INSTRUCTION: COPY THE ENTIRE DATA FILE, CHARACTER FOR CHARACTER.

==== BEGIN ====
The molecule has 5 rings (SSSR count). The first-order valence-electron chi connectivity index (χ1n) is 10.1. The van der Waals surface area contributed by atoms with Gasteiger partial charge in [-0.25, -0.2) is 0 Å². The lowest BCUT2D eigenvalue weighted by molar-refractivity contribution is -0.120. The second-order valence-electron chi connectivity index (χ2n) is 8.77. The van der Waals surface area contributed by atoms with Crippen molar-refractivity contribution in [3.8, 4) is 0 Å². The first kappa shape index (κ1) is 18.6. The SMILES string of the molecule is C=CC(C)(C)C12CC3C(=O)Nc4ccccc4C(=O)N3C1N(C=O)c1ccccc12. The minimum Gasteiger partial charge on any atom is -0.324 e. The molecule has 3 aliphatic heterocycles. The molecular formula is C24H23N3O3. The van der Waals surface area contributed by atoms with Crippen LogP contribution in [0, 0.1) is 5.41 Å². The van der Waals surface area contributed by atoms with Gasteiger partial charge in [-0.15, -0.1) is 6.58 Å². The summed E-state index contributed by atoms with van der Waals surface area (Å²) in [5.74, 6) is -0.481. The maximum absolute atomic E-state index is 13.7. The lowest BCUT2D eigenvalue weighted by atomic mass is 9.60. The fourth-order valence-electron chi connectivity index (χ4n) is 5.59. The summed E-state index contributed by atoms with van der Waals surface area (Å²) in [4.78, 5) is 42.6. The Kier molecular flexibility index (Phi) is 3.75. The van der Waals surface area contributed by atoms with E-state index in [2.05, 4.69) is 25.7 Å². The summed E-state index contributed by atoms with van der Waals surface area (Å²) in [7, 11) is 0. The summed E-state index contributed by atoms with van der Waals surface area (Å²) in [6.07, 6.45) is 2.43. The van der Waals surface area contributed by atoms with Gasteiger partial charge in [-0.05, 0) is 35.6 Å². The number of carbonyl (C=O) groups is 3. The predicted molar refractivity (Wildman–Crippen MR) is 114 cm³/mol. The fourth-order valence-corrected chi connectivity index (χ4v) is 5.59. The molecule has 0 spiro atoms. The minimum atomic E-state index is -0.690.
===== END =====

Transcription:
The molecule has 5 rings (SSSR count). The first-order valence-electron chi connectivity index (χ1n) is 10.1. The van der Waals surface area contributed by atoms with Gasteiger partial charge in [-0.25, -0.2) is 0 Å². The lowest BCUT2D eigenvalue weighted by molar-refractivity contribution is -0.120. The second-order valence-electron chi connectivity index (χ2n) is 8.77. The van der Waals surface area contributed by atoms with Crippen molar-refractivity contribution in [3.8, 4) is 0 Å². The first kappa shape index (κ1) is 18.6. The SMILES string of the molecule is C=CC(C)(C)C12CC3C(=O)Nc4ccccc4C(=O)N3C1N(C=O)c1ccccc12. The minimum Gasteiger partial charge on any atom is -0.324 e. The molecule has 3 aliphatic heterocycles. The molecular formula is C24H23N3O3. The van der Waals surface area contributed by atoms with Crippen LogP contribution in [0, 0.1) is 5.41 Å². The van der Waals surface area contributed by atoms with Gasteiger partial charge in [-0.15, -0.1) is 6.58 Å². The summed E-state index contributed by atoms with van der Waals surface area (Å²) in [5.74, 6) is -0.481. The maximum absolute atomic E-state index is 13.7. The lowest BCUT2D eigenvalue weighted by atomic mass is 9.60. The fourth-order valence-electron chi connectivity index (χ4n) is 5.59. The summed E-state index contributed by atoms with van der Waals surface area (Å²) in [4.78, 5) is 42.6. The Kier molecular flexibility index (Phi) is 3.75. The van der Waals surface area contributed by atoms with E-state index in [2.05, 4.69) is 25.7 Å². The summed E-state index contributed by atoms with van der Waals surface area (Å²) in [7, 11) is 0. The summed E-state index contributed by atoms with van der Waals surface area (Å²) in [6.07, 6.45) is 2.43. The van der Waals surface area contributed by atoms with Gasteiger partial charge in [-0.05, 0) is 35.6 Å². The number of carbonyl (C=O) groups is 3. The predicted molar refractivity (Wildman–Crippen MR) is 114 cm³/mol. The fourth-order valence-corrected chi connectivity index (χ4v) is 5.59. The molecule has 0 spiro atoms. The minimum atomic E-state index is -0.690.